For a large side (4 cups or 512g) of chow mein, there are 510 calories, 6g of fiber, and 13g of protein. Our version has 309 calories, 3.1g of fiber and 8.9g of protein for a one cup serving size. The noodles we used were 200 of those calories. Make note different noodles will change the calories and carbs. For more nutritional information, please scroll to the end of the recipe card.
A large side costs $4.20 for 4 cups (512g) of chow mein.
The Panda Express website says that their noodles are made of wheat, so they aren't gluten free, but they are free of eggs.
It's easy to get these two dishes confused, but they differ in the preparation method, texture, and the amount of sauce that is used.
Chow Mein: means fried or stir-fried. Parboil the noddles first, then stir fry them. Because of this, the texture is a little oily and a bit crispy compared to lo mein. A little bit of sauce is added to the stir fry so the noodles are drier than lo mein.
Lo Mein: means tossed. To prep the noodles, parboil, then toss with sauce. The texture of the noodles is softer, more like pasta, and a good amount of sauce is added. Lo mein noodles are easy to slurp.
- Have everything prepped before hand as this dish comes together quickly.
- Under cook the noodles by one minute since they will finish cooking in the wok.
- You'll want a noodle that has some tooth to it and is a bit chewy.
- For a more authentic Panda Express type noodle, try Wan Hua Foods Stir Fry Noodles or Japaneses Yaki Soba Noodles.
- If you want the noodles dark, use a dark soy sauce.
- Make the noodles, then toss with warm oil to prevent sticking.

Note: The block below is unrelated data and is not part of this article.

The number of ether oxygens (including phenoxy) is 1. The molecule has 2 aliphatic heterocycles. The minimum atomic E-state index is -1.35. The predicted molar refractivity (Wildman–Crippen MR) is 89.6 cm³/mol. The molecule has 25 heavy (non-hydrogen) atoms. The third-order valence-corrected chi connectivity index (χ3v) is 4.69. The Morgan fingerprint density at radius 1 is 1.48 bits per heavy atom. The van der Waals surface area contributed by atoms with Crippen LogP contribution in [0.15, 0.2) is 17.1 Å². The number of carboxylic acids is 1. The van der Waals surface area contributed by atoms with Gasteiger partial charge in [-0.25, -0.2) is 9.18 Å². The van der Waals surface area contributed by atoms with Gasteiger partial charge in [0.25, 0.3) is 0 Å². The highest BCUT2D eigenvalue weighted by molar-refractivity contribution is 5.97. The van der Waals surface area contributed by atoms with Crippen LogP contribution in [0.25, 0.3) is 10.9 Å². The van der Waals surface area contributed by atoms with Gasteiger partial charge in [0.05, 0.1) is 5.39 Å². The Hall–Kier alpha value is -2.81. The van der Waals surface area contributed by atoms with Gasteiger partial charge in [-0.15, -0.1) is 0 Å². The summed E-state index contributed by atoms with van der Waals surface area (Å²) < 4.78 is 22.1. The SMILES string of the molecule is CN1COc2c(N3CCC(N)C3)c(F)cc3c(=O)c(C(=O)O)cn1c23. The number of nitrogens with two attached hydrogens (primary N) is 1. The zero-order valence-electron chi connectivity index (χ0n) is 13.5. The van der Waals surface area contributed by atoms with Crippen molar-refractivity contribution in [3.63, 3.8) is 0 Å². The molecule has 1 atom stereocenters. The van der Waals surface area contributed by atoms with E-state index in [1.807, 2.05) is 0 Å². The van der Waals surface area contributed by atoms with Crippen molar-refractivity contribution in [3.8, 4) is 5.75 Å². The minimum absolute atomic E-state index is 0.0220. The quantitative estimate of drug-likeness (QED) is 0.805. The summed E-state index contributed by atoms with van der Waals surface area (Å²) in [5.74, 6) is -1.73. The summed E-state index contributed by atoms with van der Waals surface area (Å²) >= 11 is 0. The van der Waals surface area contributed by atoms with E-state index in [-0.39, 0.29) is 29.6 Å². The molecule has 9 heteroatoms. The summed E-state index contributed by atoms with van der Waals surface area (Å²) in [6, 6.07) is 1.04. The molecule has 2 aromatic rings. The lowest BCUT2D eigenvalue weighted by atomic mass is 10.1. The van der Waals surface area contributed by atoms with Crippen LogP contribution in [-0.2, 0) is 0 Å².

More Panda Express Copycat Recipes
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Panda Express Chow Mein Copycat
- 3 tablespoons classic olive oil
- ½ cup yellow onion, chopped or thinly sliced
- ½ cup celery, thinly sliced on the bias, optional
- 1 ½ cup green cabbage, sliced
- 8 ounces chow mein or stir fry noodles
- 3 tablespoons liquid aminos or dark soy sauce
- 2 tablespoons mirin
- 2 tablespoons oyster sauce
- 1 teaspoon sesame oil
- ¼ teaspoon salt
- Whisk together the liquid aminos or soy sauce, oyster sauce, and mirin in a small bowl.
- Heat up the olive oil over medium high heat in a wok. Add the onion and optional celery and cook for 2 minutes.
- Add the cabbage and cook for a minute, while stirring constantly with a large wooden spoon.
- Add the cooked noodles and the sauce. Cook until heated through, roughly 3 to 5 minutes.
- Remove from the heat and add sesame oil and a bit of salt. Serve while still hot.
- Prep everything before starting.
- Since the noodles will finish cooking in the wok, undercook them by one minute.
- To be like Panda Express, you'll want a noodle that has some tooth to it and is a bit chewy. We used Hokan Chinese mein noodles for the photos. The brand and type of noodles will affect the calories.
- For a more authentic noodle, try Wan Hua Foods Stir Fry Noodles or Japaneses Yaki Soba Noodles.
- A dark soy sauce will make your noodles look more like the Panda Express ones.
- To prevent sticking, toss the noodles with oil.
Serving sizes and nutritional information are only an estimate and may vary from your results.